Another form of competition happens across the generational divide. Enter the apprentice who was made responsible for a marketing project under a respected pastor with a network of churches. As is best practice when building something new, the apprentice started the idea-gathering phase with key questions. Layout? Content? Message? Colors? This leader’s actual response was “I’m really not sure. When I see it, I’ll know if I like it.” With no blueprints or orientation to offer, the pastor was the captain of the ship—a ship whose rudder was missing! For some reason he wanted to save all building requirements for later. The apprentice’s youthful zeal and desire to serve were in no short supply as the project began full steam ahead. After significant work had been completed, much sweat, energy, and time was expended on the project. And after multiple failed attempts to gather feedback had transpired, the apprentice presented his carefully made deliverables. Like a freight train jumping the tracks, the minister uttered the dreaded words: “this isn’t at all what I had in mind; let’s scrap this direction and go with something totally different.” With a few quick words, he singlehandedly wiped out weeks of work. Though he may have had the right to a veto—the minister also had a responsibility to exercise humility and good judgment. This pastor may have just been learning about marketing, so, giving him the benefit of grace, perhaps he didn’t realize his impact or role in the equation. Still, preferring to maintain subordinancy in his apprentice, he used the power of his position to assert rank. Blindly (and indifferently) discarding all that went into the effort, some might label this a demonstrable misuse of power.
What can these competitive spats teach us? Rather than judging motive, the goal is to illustrate the architecture of a spiritual reality versus a fleshly reality. Though anyone can point out what people do wrong, there is great value to be gleaned from our mistakes. The aim and emphasis here should be on learning to separate out vanity from spirit-life. A better approach as Christians is the following list of points. First off, acknowledge we all belong to the Body of Christ wherein each member is uniquely equipped to function in their life-giving design and calling. Every member is a minister even if not all have the same responsibility level. Secondly, defer to other believers’ expertise and area of ability where it is superior to your own. We all need each other. No one has it all.
Special status, intellectual elitism, or razor-sharp skills—when not anchored in character—can and will do damage. No matter how many healings, power-filled words, water-walking feats of super-heroism, or convincing charisma, no one is above the “law” of character transformation. Godly character validates gifting, never the latter by itself. Giftedness doesn’t equal uniqueness; it is commonplace and normal to all humanity whether saved or not. Paul said he would boast in his sufferings (2 Corinthians 11:16-33), not his intelligence or gifts or position to tell people what to do. Of course, we all make mistakes and commit really stupid blunders. It is part of growing up and developing into a functional human being. Little kids and teenagers are considered under-age (news flash!) because they are not yet responsible adults. We are also commanded by Scripture to forgive others (Matthew 6:15), not judge lest we be judged (Matthew 7:1-2), and not hold anything against a brother (Romans 14:10-12). We must repent quickly and avoid harboring grudges. There should also be an axiom in the church which says “If you SEE something, PRAY something!” In other words, if you see a brother or sister’s error and they are blind or deaf to it, you are responsible to pray for them! We all have areas of blindness and no one is exempt from the need for adjustment and course corrections.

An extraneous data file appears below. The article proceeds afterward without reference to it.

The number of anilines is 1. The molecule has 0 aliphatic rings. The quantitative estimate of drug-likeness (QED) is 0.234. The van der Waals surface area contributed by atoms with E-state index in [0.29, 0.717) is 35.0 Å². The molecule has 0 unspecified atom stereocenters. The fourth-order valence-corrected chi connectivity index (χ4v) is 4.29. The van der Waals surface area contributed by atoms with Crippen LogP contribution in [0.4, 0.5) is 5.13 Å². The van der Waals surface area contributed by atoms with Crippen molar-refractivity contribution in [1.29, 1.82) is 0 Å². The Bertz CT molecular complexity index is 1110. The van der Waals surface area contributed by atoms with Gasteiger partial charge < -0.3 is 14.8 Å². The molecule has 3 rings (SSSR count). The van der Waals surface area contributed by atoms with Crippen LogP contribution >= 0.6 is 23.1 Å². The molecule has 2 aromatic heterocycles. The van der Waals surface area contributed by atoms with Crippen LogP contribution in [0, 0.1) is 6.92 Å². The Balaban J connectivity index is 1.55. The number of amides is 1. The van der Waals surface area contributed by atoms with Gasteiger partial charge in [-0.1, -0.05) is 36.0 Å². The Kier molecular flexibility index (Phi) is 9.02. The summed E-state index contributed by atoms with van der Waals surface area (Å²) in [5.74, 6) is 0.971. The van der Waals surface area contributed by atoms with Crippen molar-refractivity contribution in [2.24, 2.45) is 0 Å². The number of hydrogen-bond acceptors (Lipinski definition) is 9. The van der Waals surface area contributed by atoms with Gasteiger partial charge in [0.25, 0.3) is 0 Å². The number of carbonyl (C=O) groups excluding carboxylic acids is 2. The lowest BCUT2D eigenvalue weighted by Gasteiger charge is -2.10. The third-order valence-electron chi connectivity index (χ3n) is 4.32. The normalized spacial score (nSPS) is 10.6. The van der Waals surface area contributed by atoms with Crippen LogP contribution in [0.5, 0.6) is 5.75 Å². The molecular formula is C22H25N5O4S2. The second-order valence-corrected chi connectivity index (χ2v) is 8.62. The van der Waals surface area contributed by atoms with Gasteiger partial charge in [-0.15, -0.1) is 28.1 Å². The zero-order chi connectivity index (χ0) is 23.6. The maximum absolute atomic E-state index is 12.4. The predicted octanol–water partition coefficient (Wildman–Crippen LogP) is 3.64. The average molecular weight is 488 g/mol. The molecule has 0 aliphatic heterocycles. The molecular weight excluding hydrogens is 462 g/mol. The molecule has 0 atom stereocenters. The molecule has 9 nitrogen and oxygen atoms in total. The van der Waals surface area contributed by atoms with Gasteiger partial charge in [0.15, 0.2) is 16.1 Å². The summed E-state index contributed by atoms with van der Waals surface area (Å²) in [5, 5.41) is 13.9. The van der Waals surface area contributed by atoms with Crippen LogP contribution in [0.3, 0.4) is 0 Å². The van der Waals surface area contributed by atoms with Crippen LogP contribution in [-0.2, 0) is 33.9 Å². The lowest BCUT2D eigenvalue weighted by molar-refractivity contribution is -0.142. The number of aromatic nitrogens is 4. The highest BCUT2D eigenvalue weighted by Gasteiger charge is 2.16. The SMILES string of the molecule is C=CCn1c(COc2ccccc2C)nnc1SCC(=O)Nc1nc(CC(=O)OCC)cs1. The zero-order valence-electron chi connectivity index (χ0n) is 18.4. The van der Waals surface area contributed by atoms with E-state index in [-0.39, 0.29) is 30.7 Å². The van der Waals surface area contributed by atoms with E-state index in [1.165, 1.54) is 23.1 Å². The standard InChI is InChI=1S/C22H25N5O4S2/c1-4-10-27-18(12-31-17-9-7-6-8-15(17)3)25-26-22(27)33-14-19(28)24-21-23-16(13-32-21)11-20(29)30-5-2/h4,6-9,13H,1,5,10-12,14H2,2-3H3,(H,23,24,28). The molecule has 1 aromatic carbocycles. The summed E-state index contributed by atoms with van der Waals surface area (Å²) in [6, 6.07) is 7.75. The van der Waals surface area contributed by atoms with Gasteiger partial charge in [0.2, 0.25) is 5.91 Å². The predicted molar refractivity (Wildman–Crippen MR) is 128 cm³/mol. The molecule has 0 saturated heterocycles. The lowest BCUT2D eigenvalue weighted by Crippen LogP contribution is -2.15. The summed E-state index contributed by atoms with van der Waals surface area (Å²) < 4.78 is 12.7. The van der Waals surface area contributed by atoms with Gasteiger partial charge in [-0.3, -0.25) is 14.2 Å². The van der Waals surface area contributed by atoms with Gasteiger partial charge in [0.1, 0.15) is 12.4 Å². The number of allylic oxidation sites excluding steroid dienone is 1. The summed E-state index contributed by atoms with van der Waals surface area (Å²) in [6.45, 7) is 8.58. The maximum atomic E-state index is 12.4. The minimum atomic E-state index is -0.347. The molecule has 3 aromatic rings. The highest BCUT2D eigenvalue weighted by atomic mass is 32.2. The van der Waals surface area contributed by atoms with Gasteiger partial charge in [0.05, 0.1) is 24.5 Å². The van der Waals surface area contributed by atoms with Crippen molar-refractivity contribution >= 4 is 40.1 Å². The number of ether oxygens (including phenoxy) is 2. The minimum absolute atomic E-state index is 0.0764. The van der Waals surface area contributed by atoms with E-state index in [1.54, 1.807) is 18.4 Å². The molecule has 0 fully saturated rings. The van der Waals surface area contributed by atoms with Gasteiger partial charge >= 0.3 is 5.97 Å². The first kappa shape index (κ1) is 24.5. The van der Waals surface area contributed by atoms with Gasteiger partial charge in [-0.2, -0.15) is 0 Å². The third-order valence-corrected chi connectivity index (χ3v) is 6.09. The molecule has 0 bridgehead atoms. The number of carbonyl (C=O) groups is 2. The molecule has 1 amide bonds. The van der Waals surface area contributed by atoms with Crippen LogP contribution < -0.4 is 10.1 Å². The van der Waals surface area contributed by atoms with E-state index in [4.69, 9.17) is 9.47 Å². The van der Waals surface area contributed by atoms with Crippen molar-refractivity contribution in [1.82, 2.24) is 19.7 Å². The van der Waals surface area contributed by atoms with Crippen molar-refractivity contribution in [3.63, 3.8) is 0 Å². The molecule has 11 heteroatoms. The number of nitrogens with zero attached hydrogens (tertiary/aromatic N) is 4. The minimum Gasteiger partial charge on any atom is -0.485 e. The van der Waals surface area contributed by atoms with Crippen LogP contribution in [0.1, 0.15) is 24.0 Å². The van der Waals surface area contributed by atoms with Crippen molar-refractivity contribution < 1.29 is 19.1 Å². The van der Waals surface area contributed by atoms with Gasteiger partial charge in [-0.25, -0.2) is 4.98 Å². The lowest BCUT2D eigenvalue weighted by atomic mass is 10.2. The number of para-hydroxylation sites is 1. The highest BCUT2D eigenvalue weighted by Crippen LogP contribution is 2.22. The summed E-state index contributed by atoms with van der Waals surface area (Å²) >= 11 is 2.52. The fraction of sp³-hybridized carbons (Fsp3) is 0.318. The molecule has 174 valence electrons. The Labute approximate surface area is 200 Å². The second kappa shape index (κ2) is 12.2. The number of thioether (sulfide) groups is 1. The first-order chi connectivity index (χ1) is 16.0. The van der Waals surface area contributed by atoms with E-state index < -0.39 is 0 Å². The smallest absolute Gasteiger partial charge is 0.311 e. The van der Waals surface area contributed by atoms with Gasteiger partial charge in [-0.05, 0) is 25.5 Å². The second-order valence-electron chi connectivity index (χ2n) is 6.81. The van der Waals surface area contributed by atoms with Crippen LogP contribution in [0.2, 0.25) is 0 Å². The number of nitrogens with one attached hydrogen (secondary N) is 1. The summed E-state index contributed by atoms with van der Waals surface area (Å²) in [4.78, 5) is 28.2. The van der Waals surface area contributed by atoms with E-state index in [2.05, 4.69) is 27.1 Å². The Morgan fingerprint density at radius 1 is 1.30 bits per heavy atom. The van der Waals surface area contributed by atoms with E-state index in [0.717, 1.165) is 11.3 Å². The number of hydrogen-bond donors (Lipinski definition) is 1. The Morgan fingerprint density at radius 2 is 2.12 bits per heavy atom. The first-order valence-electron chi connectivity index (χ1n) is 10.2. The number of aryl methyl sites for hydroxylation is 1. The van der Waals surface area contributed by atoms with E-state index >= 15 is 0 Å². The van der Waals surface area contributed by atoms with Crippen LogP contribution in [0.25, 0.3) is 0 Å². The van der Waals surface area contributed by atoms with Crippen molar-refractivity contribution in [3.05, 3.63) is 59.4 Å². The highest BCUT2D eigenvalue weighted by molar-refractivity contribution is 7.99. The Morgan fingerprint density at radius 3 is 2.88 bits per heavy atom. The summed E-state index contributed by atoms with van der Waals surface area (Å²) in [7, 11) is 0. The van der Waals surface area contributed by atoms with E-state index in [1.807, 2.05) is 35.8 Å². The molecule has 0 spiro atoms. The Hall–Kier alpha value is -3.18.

Our lives are but a breath of wind in a cosmic plan of eternal proportion. All is vanity (Ecclesiastes 1:2). Though every person is created in God’s image and by extension loveable, we are not always as special or unique as we usually want people to believe. The truly special and unique one here, without exception, is God’s son, Jesus Christ. We should constantly give Him all the credit. We are called, though we are often weak, dependent, and made of dust, to play a role on earth in building the City whose foundations are eternal (Hebrews 11:10). When will we start to get over ourselves and turn our eyes to the Savior? I have been deeply fortunate to hold company with some authentic saints who embodied Christ in genuine character. These precious few were willing to pay the very costly price of obedience over the course of many decades. Though they are rare and often hidden, when you encounter the real deal of transformed Christ-like character— they sparkle like diamonds in spirit; a treasure to behold!
Christ is: the very definition of humility. He is the Suffering Servant (Isaiah 52:13–53:3):
This Servant “shall be high and lifted up, and shall be exalted” (52:13), an image of majesty and awe. Yet this exaltation does not occur in a manner that human beings would expect. The Servant is not lifted high because of some kind of outer beauty or evident regal stature, for He is “marred, beyond human semblance” (v. 14) and has “no form or majesty that we should look at him, and no beauty that we should desire him” (53:2). No, humiliation is the path for the Suffering Servant’s exaltation.
Tabletalk Magazine, April 2013, Ligonier.org
The depth of legitimate suffering and the believer’s obedient response (this transforms character) are the bona fide determinative factors behind genuine spiritual influence. To put it in laymen’s terms, if you want to have a lot of influence in the Kingdom of God, you have to pay a very high price. Some will lose everything they have. And on the other side of the deep valleys of loneliness and loss, Christ will resurrect and pay back “double for the trouble.” Christ lost every single thing one could lose, even his own body, and in resurrection His reward was the nations (Psalm 2).
Don’t aspire to be like the gilded weather vane on top of a great building. However much it may glitter, however high it may be, it adds nothing to the firmness of the structure. Rather be like an old stone block hidden in the foundations, under the ground where no one can see you. Because of you, the house will not fall.
-St. Jose Maria Escriva